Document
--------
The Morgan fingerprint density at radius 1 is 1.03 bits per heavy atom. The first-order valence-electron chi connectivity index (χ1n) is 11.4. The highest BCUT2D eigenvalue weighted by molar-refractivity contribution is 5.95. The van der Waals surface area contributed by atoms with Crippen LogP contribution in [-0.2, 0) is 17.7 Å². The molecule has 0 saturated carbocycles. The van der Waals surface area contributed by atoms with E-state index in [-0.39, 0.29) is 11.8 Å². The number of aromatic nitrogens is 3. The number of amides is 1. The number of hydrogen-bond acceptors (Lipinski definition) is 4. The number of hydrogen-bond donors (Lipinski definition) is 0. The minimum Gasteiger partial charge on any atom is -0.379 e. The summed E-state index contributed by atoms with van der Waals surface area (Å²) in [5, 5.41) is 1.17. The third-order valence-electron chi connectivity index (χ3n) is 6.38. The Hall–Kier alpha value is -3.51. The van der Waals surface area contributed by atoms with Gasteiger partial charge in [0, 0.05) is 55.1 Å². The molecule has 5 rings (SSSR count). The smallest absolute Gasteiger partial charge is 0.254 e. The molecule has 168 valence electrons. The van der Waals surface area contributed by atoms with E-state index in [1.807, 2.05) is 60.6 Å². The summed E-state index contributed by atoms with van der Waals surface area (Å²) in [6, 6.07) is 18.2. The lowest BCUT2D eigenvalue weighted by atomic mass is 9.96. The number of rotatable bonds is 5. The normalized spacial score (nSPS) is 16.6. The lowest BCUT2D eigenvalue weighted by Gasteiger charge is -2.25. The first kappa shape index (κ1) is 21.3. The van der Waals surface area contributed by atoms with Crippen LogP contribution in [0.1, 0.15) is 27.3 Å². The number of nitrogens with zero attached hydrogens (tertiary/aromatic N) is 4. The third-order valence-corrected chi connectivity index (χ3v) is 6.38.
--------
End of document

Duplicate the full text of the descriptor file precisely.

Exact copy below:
The Morgan fingerprint density at radius 1 is 1.03 bits per heavy atom. The first-order valence-electron chi connectivity index (χ1n) is 11.4. The highest BCUT2D eigenvalue weighted by molar-refractivity contribution is 5.95. The van der Waals surface area contributed by atoms with Crippen LogP contribution in [-0.2, 0) is 17.7 Å². The molecule has 0 saturated carbocycles. The van der Waals surface area contributed by atoms with E-state index in [-0.39, 0.29) is 11.8 Å². The number of aromatic nitrogens is 3. The number of amides is 1. The number of hydrogen-bond acceptors (Lipinski definition) is 4. The number of hydrogen-bond donors (Lipinski definition) is 0. The minimum Gasteiger partial charge on any atom is -0.379 e. The summed E-state index contributed by atoms with van der Waals surface area (Å²) in [5, 5.41) is 1.17. The third-order valence-electron chi connectivity index (χ3n) is 6.38. The Hall–Kier alpha value is -3.51. The van der Waals surface area contributed by atoms with Gasteiger partial charge in [0, 0.05) is 55.1 Å². The molecule has 5 rings (SSSR count). The smallest absolute Gasteiger partial charge is 0.254 e. The molecule has 168 valence electrons. The van der Waals surface area contributed by atoms with E-state index in [1.807, 2.05) is 60.6 Å². The summed E-state index contributed by atoms with van der Waals surface area (Å²) in [6, 6.07) is 18.2. The lowest BCUT2D eigenvalue weighted by atomic mass is 9.96. The number of rotatable bonds is 5. The normalized spacial score (nSPS) is 16.6. The lowest BCUT2D eigenvalue weighted by Gasteiger charge is -2.25. The first kappa shape index (κ1) is 21.3. The van der Waals surface area contributed by atoms with Crippen LogP contribution in [0.1, 0.15) is 27.3 Å². The number of nitrogens with zero attached hydrogens (tertiary/aromatic N) is 4. The third-order valence-corrected chi connectivity index (χ3v) is 6.38.